Sector 6, San Martino in Grania
Length: 9.5 km
Elevation gain: 290 m
Features: constant rise and fall, and gradients over 12% at points
Our short journey on the gravel roads of Siena begins with San Martino in Grania, another new feature on the route this year.
It falls right mid-course, between km 69.5 and km 78.8. For many, this will be a key turning point, a critical divide, both physically and, even more, psychologically. It is a very long gravel sector (9.5 km), with not a single flat metre. It comes immediately after two other challenging sectors, with just a short strip of tarmac in between, and before the dreaded Monte Sante Marie, the ‘bête noire’ of the race.
For all these reasons, whoever succeeds in leaving San Martino in Grania with (somewhat) fresh legs, and without going flat, will already be satisfied.
The finish in Piazza del Campo will be a further 60 kilometres away, but more than half of the route would be already behind, and this will make all the difference in the world from a psychological perspective.
Sector 7, Monte Sante Marie
Length: 11.5 km
Elevation gain: 375 metres
Features: non-stop rise and fall, and gradients reaching 15% at points, also downhill
The second sector we’re talking about with a famous and decisive sector for the Pro race that will first feature on the route of the amateur Gran Fondo this year. Looking at the profile, the first thing you’ll notice is that Monte Sante Marie comes after nearly 88 kilometres of racing, when the legs have already done their fair share of hard work in the dust.
Next, you’ll see that it comes just after the challenging San Martino in Grania sector. The two are only a few kilometres apart, and that short strip of tarmac will be a chance to recover a little, have something to eat and drink, and maybe draft for some time. Third, this is not only the longest sector (at 11.5 km), but also the one with the greatest elevation gain, nearly 400 metres. Rising and falling non-stop, this sector combines the effort of climbing and the technical difficulty (as well as the fun part) of descending.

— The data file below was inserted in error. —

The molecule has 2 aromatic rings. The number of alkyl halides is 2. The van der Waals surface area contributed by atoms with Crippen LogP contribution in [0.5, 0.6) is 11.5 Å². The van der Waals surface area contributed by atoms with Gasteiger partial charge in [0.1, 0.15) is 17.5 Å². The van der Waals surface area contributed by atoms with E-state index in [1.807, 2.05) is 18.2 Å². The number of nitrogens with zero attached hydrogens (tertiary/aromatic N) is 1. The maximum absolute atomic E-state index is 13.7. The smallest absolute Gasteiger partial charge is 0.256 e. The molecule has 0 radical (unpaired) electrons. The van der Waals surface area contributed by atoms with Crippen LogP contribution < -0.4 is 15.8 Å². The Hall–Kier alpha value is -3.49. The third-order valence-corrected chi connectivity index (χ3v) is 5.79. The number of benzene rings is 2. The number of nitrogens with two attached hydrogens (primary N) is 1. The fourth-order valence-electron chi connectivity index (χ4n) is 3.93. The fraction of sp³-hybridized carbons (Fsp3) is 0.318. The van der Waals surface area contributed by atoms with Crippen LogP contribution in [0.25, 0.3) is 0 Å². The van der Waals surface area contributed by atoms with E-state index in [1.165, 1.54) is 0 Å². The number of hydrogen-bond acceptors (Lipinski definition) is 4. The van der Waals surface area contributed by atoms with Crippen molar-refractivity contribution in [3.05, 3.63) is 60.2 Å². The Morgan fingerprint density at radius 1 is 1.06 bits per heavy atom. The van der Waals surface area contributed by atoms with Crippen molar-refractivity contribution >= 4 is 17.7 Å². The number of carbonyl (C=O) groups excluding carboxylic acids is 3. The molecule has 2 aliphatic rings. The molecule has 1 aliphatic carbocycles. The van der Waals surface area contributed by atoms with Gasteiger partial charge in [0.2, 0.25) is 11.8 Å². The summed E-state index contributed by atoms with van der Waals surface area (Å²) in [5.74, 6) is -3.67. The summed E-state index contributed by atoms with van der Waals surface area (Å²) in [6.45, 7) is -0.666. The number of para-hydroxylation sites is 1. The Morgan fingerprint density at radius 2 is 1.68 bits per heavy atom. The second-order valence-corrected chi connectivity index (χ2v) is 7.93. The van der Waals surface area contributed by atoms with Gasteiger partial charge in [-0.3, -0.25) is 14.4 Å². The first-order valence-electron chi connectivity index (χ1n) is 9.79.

Lastly, you’ll realize that the finish is a further 43 kilometres away, with three more stretches of gravel roads to go. And yet, just as soon as you leave the most difficult, challenging, draining and exciting sector, Piazza del Campo will seem so close, if only for a while.
Sector 10, Le Tolfe
Length: 1.1 km
Elevation gain: 40 metres
Features: gradients up to 18%, both in the initial descent and in the final ascent
Le Tolfe is a miniature rollercoaster. The route first takes a nosedive on a narrow humpback road, turns left and kicks up to the top, although you never seem to reach the summit. At a little over 1,000 metres in length, this sector is the Strade Bianche in a nutshell: a combination of technique and strength, adrenaline and pain. By then, after 130 kilometres of racing, most of the Granfondo will be already behind.
Fatigue will kick in all of a sudden, and a few metres of the final ramp will feel like kilometres for weary legs. Hence, it would be advisable to stay in the saddle, and save your remaining energy (if any) for the final push to Via Santa Caterina, 12 kilometres away.
Or, conversely, you may go all out on Le Tolfe, where you will be timed, and get to brag with your family, friends and colleagues. One thing for sure is that Le Tolfe is the last gravel sector, the final ‘white road’ of the Granfondo Strade Bianche, and this, alone, is enough to make it a place of magic.